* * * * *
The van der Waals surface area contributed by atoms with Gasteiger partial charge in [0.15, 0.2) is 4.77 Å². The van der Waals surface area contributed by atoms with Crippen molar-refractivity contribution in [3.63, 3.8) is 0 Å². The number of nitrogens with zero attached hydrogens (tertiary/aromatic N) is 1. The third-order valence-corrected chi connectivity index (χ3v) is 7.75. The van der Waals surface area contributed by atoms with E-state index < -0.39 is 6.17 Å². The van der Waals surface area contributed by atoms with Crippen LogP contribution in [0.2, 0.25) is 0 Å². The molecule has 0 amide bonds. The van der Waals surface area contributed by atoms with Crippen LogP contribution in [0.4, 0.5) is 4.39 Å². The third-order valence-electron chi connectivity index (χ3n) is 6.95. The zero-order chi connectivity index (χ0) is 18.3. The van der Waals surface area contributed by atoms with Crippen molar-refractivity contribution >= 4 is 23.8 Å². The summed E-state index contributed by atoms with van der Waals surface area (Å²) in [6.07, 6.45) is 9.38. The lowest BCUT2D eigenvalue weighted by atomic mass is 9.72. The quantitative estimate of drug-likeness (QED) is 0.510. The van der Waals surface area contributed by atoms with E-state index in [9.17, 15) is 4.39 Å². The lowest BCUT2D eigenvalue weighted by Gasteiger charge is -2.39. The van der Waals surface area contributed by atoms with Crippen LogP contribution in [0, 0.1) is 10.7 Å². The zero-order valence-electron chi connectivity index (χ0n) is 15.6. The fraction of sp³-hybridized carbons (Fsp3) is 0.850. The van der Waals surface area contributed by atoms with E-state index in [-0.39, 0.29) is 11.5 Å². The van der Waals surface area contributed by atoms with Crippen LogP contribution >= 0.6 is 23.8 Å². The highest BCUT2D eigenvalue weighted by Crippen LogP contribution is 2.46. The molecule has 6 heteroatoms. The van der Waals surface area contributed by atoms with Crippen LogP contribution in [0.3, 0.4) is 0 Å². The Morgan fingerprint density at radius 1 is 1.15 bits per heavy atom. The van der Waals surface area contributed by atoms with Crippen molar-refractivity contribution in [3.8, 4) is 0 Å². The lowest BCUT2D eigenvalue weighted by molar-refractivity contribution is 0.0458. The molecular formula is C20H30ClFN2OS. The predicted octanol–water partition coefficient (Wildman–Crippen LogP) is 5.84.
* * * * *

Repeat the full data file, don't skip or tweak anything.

The van der Waals surface area contributed by atoms with Gasteiger partial charge in [0.15, 0.2) is 4.77 Å². The van der Waals surface area contributed by atoms with Crippen molar-refractivity contribution in [3.63, 3.8) is 0 Å². The number of nitrogens with zero attached hydrogens (tertiary/aromatic N) is 1. The third-order valence-corrected chi connectivity index (χ3v) is 7.75. The van der Waals surface area contributed by atoms with E-state index < -0.39 is 6.17 Å². The van der Waals surface area contributed by atoms with Crippen LogP contribution in [0.2, 0.25) is 0 Å². The molecule has 0 amide bonds. The van der Waals surface area contributed by atoms with Crippen LogP contribution in [0.4, 0.5) is 4.39 Å². The third-order valence-electron chi connectivity index (χ3n) is 6.95. The zero-order chi connectivity index (χ0) is 18.3. The van der Waals surface area contributed by atoms with Crippen molar-refractivity contribution >= 4 is 23.8 Å². The summed E-state index contributed by atoms with van der Waals surface area (Å²) in [6.07, 6.45) is 9.38. The lowest BCUT2D eigenvalue weighted by atomic mass is 9.72. The quantitative estimate of drug-likeness (QED) is 0.510. The van der Waals surface area contributed by atoms with E-state index in [9.17, 15) is 4.39 Å². The lowest BCUT2D eigenvalue weighted by Gasteiger charge is -2.39. The van der Waals surface area contributed by atoms with Crippen LogP contribution in [0, 0.1) is 10.7 Å². The zero-order valence-electron chi connectivity index (χ0n) is 15.6. The fraction of sp³-hybridized carbons (Fsp3) is 0.850. The van der Waals surface area contributed by atoms with E-state index in [-0.39, 0.29) is 11.5 Å². The van der Waals surface area contributed by atoms with Crippen LogP contribution >= 0.6 is 23.8 Å². The highest BCUT2D eigenvalue weighted by Crippen LogP contribution is 2.46. The molecule has 6 heteroatoms. The van der Waals surface area contributed by atoms with Crippen LogP contribution in [0.3, 0.4) is 0 Å². The Morgan fingerprint density at radius 1 is 1.15 bits per heavy atom. The van der Waals surface area contributed by atoms with Crippen molar-refractivity contribution in [3.8, 4) is 0 Å². The lowest BCUT2D eigenvalue weighted by molar-refractivity contribution is 0.0458. The molecular formula is C20H30ClFN2OS. The predicted octanol–water partition coefficient (Wildman–Crippen LogP) is 5.84.